Oh, does that hurt? Too bad!
Recently my mother had sent me a package with Christmas* gifts, and I wrote her an e-mail to thank her for it.
“Happy holidays!” I concluded my e-mail. I immediately added: “Or, as you say in Arizona, merry Christmas! 😉”
(I am a proud Northern Californian; I believe that California probably overall is the best state in the nation, although not perhaps to the extent that Texans believe that theirs is the supreme state. [To me, the only remarkable thing about Texas is that it’s a state that we can say is even worse than is Arizona. Probably.])
I was being cheeky in my e-mail to Mom, but, because there is truth to the joke, I guess that it was at least somewhat provocative.
My mother responded: “Hope you have a very MERRY CHRISTMAS (I don’t care whose toes I step on – [it’s] our tradition and I like to say MERRY CHRISTMAS, but don’t get me started on this).”
I was joking (for the most part), but I don’t think that she was.
So Mom has inspired this blog piece; consider it her CHRISTMAS gift to you.
The use of the greeting “Happy holidays” does not mean that you don’t get to celebrate Christmas if you so wish to do so. There is no “war” on Christmas.
Many years ago, when I first encountered “Happy holidays,” I just assumed that it meant to have a merry Christmas and a happy new year, and that it just saved a lot of words. (I mean, really, in a sense, there are four holidays in there: Christmas Eve, Christmas Day, New Year’s Eve and New Year’s Day.)
It seems to me that “Happy holidays” still can mean that; after all, the majority of Americans celebrate Christmas Day and then New Year’s Eve and New Year’s Day a week later.
“Happy holidays” also means, or perhaps has come to mean, that you’re not sure whether or not the person to whom you’re speaking recognizes/celebrates Christmas, and so you’re trying to be sensitive to his or her religious beliefs.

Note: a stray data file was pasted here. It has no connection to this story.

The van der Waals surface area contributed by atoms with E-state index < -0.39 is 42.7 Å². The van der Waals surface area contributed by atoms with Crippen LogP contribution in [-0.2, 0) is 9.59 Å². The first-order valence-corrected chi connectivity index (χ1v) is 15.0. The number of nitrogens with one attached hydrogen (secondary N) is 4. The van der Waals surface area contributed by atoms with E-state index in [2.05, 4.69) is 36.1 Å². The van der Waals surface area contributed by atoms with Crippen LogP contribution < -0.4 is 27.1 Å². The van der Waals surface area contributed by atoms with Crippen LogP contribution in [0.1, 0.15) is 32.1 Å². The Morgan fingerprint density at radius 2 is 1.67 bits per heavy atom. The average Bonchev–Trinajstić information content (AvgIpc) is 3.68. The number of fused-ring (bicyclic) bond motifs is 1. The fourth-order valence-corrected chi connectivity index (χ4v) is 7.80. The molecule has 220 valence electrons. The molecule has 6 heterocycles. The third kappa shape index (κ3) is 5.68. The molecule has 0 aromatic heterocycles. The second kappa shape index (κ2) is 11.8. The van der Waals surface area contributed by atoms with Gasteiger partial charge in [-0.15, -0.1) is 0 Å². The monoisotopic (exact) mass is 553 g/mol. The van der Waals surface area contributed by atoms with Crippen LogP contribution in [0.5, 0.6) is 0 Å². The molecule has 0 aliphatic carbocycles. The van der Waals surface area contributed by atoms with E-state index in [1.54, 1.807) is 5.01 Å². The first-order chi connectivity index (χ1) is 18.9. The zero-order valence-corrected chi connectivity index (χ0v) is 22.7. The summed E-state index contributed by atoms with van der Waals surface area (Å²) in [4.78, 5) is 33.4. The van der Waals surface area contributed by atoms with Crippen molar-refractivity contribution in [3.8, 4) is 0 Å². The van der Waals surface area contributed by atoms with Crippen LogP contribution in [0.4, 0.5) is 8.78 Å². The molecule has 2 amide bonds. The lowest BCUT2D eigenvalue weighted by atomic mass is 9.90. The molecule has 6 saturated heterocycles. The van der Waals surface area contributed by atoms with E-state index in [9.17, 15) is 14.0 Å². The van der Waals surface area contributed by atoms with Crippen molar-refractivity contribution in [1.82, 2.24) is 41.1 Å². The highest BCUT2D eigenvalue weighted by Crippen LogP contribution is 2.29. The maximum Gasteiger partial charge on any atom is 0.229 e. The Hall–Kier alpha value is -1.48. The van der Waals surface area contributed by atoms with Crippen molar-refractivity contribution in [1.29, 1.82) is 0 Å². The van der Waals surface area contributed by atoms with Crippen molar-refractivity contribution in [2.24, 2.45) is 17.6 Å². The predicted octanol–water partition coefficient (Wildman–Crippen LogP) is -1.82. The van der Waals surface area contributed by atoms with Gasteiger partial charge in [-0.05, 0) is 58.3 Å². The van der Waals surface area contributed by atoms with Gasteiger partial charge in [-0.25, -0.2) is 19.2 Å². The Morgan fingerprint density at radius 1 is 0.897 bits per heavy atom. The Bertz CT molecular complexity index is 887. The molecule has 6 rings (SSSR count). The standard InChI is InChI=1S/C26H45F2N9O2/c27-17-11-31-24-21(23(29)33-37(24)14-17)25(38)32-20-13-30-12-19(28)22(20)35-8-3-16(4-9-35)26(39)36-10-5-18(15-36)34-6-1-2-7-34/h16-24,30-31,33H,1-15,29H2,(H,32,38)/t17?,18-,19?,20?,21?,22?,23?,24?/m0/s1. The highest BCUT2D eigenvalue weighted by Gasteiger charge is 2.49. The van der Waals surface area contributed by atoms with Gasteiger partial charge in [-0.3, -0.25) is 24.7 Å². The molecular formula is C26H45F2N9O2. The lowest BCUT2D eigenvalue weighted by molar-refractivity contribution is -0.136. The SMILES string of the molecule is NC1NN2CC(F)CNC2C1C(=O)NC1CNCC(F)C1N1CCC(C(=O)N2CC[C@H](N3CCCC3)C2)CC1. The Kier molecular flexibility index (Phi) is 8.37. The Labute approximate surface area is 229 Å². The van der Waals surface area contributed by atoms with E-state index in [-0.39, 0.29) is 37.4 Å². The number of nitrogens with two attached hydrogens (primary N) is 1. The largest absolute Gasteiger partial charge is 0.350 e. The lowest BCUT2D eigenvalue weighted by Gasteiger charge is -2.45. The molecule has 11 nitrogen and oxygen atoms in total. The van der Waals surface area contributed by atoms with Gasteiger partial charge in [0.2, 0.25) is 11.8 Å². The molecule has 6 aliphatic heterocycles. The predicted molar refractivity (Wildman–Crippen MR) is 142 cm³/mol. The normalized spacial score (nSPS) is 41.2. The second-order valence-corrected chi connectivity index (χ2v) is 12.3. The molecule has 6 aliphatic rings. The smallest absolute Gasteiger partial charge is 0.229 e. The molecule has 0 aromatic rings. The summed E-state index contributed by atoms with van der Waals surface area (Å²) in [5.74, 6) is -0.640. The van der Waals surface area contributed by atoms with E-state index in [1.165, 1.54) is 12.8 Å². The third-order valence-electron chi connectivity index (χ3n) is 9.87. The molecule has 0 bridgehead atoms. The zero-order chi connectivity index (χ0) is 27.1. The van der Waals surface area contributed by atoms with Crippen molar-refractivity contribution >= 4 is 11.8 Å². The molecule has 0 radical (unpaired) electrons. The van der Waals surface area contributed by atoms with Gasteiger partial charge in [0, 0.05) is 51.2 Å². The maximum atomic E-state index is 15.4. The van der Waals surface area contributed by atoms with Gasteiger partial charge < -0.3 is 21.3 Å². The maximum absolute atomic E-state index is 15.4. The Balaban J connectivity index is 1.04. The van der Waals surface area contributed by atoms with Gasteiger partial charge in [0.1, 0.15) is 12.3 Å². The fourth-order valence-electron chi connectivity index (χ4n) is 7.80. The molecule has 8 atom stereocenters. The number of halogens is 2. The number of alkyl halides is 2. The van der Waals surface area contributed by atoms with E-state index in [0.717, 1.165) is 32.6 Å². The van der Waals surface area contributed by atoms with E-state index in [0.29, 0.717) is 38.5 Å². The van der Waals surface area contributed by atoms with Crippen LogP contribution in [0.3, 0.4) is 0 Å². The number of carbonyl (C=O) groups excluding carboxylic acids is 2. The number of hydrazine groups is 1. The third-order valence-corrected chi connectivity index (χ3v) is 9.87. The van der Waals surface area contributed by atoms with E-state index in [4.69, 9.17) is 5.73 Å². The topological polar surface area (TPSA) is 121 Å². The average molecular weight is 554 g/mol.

What, exactly, is wrong with being sensitive to the fact that someone whom you don’t know might not share your religious beliefs, including your holidays?
Indeed, there is no “war” on Christmas, but there is a war on anyone having religious beliefs and holidays that aren’t in line with the majority of Americans’ (about 70 percent of Americans identify as “Christian”).
Indeed, so hostile have “good” “Christians” “defending” Christmas become that very often “Merry Christmas!” is said not with love in the utterer’s heart, but is said with hostile defiance, perhaps even as a warning to its target: This is Christian territory!
Needless to say, this is not the spirit of peace and goodwill toward all humankind that Jesus Christ espoused, in black in white, in the gospels.
And how strong are “Christians” in their “faith” if it’s not good enough for them that “only” about 70 percent of Americans are on their team?
Christianity is supposed to be about love, but in most American “Christians” we see only fear, including the fear that if 100 percent of the nation’s population isn’t on board, marching in lockstep, then Christianity is “threatened.”
As someone who identifies more as an atheist than as anything else — I do gravitate toward Buddhism, which is more of a philosophy than a religion, as Buddha (presuming that a historical Buddha did indeed exist), strictly speaking, was not a deity and he rejected deism) — to me, more than anything else, “Happy holidays” is a reference to the winter solstice, probably especially here in the northern hemisphere.
As Wikipedia notes of the winter solstice, “Winter solstice is an astronomical phenomenon marking the shortest day and the longest night of the year. Winter solstice occurs for the northern hemisphere in December and for the southern hemisphere in June.”